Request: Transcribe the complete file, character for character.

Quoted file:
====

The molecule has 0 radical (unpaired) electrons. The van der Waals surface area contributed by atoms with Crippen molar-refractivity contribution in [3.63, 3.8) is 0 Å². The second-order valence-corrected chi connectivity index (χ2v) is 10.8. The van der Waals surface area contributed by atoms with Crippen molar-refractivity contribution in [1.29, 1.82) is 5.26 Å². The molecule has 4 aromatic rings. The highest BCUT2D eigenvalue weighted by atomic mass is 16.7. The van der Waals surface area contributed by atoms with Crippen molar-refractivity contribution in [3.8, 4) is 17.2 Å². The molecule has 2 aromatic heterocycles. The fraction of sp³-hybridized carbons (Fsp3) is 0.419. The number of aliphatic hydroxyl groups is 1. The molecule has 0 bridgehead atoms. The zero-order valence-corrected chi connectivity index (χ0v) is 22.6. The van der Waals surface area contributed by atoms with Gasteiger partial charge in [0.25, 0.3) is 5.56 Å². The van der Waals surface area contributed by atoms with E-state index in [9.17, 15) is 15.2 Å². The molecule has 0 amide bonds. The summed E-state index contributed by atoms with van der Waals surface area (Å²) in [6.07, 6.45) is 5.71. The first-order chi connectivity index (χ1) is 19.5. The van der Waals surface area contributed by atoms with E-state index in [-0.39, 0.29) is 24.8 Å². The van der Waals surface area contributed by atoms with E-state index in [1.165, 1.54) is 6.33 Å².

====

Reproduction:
The molecule has 0 radical (unpaired) electrons. The van der Waals surface area contributed by atoms with Crippen molar-refractivity contribution in [3.63, 3.8) is 0 Å². The second-order valence-corrected chi connectivity index (χ2v) is 10.8. The van der Waals surface area contributed by atoms with Crippen molar-refractivity contribution in [1.29, 1.82) is 5.26 Å². The molecule has 4 aromatic rings. The highest BCUT2D eigenvalue weighted by atomic mass is 16.7. The van der Waals surface area contributed by atoms with Crippen molar-refractivity contribution in [3.8, 4) is 17.2 Å². The molecule has 2 aromatic heterocycles. The fraction of sp³-hybridized carbons (Fsp3) is 0.419. The number of aliphatic hydroxyl groups is 1. The molecule has 0 bridgehead atoms. The zero-order valence-corrected chi connectivity index (χ0v) is 22.6. The van der Waals surface area contributed by atoms with Gasteiger partial charge in [0.25, 0.3) is 5.56 Å². The van der Waals surface area contributed by atoms with E-state index in [9.17, 15) is 15.2 Å². The molecule has 0 amide bonds. The summed E-state index contributed by atoms with van der Waals surface area (Å²) in [6.07, 6.45) is 5.71. The first-order chi connectivity index (χ1) is 19.5. The van der Waals surface area contributed by atoms with E-state index in [-0.39, 0.29) is 24.8 Å². The van der Waals surface area contributed by atoms with E-state index in [1.165, 1.54) is 6.33 Å².